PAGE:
The third challenge, the overhaul of operations and digitalization, is one that underpins the entirety of OMRON’s business. For the past several years, we have been pursuing a project to introduce a new main information system. In order to establish new businesses and to realize service-based and recurring businesses, this new main system must be well suited to these businesses. Further, we will address reforms of our HR systems to enable us to assign the most appropriate people from around the world to projects that will find solutions to new social issues, thus allowing our people to reach their full potential.

These three challenges represent OMRON’s challenge for its own self-transformation.

OMRON Focus Domains

The bottom of the triangle「Devices and Modules Business」,Vertex part「FA」,Right side part「Social Healthcare Solutions」,Left side part「Healthcare」,Center circle「Sensing & Control+Think

In the future, the world may enter an age of frequent risks, with different crises, such as epidemics of unknown infectious diseases, large-scale natural disasters, and increased geopolitical risks, occurring simultaneously. Under such circumstances, how will OMRON grow on the global stage while solving social issues?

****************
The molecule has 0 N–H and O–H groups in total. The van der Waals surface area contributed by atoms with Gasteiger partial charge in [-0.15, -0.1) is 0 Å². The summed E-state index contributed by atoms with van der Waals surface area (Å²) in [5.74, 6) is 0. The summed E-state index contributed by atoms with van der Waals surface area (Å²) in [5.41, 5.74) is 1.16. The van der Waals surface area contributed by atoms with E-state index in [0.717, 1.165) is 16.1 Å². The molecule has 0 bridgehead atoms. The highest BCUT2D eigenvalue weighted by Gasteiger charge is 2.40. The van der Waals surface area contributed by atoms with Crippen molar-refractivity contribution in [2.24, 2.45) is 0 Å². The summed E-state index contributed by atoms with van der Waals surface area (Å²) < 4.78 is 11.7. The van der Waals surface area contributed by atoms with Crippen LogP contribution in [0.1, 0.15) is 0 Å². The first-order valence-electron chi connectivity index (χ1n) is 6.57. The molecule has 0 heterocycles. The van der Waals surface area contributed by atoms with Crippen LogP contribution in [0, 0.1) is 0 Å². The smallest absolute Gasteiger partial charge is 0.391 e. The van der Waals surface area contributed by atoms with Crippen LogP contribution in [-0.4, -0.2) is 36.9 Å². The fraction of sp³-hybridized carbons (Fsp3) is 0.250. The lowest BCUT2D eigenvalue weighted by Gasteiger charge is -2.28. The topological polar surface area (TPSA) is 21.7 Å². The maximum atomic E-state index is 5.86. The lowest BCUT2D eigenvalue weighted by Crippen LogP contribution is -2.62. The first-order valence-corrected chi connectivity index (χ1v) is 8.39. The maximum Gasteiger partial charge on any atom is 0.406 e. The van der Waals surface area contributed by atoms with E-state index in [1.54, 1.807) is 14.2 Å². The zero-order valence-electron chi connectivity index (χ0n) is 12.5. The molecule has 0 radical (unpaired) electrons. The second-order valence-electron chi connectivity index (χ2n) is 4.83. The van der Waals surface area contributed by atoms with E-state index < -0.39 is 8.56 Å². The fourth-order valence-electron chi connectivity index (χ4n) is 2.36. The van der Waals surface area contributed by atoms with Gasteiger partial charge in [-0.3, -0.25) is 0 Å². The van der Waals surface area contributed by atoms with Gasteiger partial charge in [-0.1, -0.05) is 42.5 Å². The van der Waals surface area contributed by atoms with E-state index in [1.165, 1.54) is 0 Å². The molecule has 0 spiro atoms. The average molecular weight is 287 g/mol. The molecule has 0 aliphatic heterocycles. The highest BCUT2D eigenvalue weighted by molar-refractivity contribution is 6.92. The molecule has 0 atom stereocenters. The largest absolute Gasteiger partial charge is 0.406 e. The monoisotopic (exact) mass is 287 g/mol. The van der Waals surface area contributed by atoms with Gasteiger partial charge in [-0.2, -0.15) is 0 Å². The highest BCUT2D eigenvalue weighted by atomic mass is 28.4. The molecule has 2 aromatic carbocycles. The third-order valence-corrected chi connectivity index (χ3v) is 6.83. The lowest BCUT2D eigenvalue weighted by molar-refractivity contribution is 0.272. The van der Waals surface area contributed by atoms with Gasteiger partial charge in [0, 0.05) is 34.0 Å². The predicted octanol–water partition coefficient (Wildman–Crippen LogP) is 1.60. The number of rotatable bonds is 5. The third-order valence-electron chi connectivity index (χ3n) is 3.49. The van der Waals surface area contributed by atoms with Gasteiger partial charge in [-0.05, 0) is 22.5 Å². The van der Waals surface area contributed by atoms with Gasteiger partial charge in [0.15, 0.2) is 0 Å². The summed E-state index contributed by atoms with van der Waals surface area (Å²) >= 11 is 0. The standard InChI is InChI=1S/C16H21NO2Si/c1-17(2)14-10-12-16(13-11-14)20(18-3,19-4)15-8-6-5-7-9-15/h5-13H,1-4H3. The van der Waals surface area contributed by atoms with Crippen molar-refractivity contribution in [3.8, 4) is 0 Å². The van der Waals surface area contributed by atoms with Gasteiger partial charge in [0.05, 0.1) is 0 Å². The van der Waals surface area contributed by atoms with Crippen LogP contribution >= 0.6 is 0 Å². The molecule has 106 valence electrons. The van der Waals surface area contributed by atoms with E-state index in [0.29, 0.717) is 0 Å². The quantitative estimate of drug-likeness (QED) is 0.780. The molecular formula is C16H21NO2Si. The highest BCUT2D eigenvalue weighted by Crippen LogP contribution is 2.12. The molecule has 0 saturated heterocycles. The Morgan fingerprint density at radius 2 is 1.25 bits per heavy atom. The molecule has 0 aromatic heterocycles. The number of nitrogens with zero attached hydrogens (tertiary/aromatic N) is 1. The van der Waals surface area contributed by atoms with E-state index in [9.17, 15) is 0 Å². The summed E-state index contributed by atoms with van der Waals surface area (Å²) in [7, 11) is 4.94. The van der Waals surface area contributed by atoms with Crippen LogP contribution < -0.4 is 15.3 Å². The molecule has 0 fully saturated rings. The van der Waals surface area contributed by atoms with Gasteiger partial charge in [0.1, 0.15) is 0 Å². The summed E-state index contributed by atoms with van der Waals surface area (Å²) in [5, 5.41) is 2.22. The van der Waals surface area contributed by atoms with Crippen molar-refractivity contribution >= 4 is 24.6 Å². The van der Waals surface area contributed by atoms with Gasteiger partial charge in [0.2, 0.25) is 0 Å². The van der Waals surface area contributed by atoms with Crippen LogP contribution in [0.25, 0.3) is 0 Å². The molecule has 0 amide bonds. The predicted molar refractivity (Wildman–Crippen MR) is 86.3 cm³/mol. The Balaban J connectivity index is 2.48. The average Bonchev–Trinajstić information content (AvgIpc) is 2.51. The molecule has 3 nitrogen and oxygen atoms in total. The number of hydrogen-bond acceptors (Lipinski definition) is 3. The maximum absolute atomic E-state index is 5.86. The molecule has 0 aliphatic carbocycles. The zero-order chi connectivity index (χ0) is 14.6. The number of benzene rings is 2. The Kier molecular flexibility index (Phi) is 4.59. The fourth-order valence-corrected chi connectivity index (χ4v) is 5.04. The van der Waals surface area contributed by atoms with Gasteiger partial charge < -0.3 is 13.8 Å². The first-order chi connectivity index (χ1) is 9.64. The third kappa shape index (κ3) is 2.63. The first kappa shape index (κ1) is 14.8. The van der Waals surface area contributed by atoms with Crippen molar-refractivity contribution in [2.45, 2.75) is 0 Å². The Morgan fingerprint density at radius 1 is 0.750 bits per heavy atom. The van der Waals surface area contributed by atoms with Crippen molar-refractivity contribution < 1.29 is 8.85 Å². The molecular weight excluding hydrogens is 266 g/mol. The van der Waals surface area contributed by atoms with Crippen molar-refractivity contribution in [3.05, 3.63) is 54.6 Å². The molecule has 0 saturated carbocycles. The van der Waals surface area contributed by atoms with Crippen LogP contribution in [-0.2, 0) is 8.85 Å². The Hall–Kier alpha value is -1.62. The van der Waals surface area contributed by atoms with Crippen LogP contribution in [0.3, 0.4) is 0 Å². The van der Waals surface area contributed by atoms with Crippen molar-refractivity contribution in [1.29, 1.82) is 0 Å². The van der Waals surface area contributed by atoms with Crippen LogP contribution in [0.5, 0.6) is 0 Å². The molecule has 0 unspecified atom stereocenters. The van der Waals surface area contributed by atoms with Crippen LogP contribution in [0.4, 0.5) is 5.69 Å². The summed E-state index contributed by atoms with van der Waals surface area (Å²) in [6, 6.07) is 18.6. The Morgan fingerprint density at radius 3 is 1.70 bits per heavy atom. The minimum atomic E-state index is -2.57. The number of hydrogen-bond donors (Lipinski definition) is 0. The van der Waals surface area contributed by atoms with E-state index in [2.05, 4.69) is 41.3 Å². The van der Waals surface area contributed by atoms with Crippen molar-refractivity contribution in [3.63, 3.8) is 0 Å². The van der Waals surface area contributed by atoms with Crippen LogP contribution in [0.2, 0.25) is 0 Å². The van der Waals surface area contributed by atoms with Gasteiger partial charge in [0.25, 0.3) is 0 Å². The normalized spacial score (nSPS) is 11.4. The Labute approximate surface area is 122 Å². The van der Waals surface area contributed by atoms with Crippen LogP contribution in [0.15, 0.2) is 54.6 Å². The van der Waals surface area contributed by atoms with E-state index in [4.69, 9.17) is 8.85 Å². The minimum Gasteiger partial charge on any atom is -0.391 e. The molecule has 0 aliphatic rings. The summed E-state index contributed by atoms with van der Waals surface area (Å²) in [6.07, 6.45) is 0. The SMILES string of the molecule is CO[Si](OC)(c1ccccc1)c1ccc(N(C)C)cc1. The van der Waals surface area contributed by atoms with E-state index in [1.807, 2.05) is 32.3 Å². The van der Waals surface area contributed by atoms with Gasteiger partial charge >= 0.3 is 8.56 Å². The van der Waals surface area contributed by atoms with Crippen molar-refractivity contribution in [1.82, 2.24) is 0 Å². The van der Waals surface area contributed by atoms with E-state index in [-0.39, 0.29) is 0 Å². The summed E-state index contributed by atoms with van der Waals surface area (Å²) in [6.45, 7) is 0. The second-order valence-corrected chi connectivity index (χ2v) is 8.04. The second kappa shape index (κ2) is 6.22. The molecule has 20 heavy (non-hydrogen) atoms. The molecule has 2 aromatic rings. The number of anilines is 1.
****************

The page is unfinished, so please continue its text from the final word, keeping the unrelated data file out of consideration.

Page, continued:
When the unforeseen becomes the norm. That is the very definition of the “new normal” era. Besides infectious diseases and natural disasters, there is also likely to be disruptive technological innovations. That is why our only option is to manage our business on the assumption of uncertainty and sudden change. So, how do we achieve that? I believe that our only option is management based on the OMRON Principles.